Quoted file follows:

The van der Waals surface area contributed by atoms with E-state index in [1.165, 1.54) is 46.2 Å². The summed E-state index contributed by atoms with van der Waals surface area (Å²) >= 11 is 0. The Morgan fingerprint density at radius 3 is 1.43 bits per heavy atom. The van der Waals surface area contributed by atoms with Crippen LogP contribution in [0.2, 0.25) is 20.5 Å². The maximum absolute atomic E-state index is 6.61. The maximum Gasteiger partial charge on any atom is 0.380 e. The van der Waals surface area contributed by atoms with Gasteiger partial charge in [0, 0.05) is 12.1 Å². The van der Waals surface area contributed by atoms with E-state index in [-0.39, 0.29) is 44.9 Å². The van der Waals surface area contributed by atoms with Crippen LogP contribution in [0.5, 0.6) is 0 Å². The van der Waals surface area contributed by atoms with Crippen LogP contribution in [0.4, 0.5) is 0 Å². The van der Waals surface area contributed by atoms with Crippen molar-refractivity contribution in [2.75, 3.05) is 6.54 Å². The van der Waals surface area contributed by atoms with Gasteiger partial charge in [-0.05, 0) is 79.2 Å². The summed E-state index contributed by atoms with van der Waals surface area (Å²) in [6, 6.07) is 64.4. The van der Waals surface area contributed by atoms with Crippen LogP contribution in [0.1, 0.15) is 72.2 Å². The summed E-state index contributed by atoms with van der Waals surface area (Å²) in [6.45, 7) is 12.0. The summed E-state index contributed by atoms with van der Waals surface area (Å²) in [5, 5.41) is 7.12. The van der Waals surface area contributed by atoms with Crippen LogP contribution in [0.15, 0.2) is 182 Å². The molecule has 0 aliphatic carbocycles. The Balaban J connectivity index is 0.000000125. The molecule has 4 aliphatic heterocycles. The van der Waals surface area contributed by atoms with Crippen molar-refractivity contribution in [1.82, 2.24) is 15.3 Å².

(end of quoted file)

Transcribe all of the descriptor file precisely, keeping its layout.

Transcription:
The van der Waals surface area contributed by atoms with E-state index in [1.165, 1.54) is 46.2 Å². The summed E-state index contributed by atoms with van der Waals surface area (Å²) >= 11 is 0. The Morgan fingerprint density at radius 3 is 1.43 bits per heavy atom. The van der Waals surface area contributed by atoms with Crippen LogP contribution in [0.2, 0.25) is 20.5 Å². The maximum absolute atomic E-state index is 6.61. The maximum Gasteiger partial charge on any atom is 0.380 e. The van der Waals surface area contributed by atoms with Gasteiger partial charge in [0, 0.05) is 12.1 Å². The van der Waals surface area contributed by atoms with E-state index in [-0.39, 0.29) is 44.9 Å². The van der Waals surface area contributed by atoms with Crippen LogP contribution in [0.5, 0.6) is 0 Å². The van der Waals surface area contributed by atoms with Crippen LogP contribution in [0.4, 0.5) is 0 Å². The van der Waals surface area contributed by atoms with Crippen molar-refractivity contribution in [2.75, 3.05) is 6.54 Å². The van der Waals surface area contributed by atoms with Gasteiger partial charge in [-0.05, 0) is 79.2 Å². The summed E-state index contributed by atoms with van der Waals surface area (Å²) in [6, 6.07) is 64.4. The van der Waals surface area contributed by atoms with Crippen LogP contribution in [0.1, 0.15) is 72.2 Å². The summed E-state index contributed by atoms with van der Waals surface area (Å²) in [6.45, 7) is 12.0. The summed E-state index contributed by atoms with van der Waals surface area (Å²) in [5, 5.41) is 7.12. The van der Waals surface area contributed by atoms with Crippen LogP contribution in [0.15, 0.2) is 182 Å². The molecule has 0 aliphatic carbocycles. The Balaban J connectivity index is 0.000000125. The molecule has 4 aliphatic heterocycles. The van der Waals surface area contributed by atoms with Crippen molar-refractivity contribution in [1.82, 2.24) is 15.3 Å².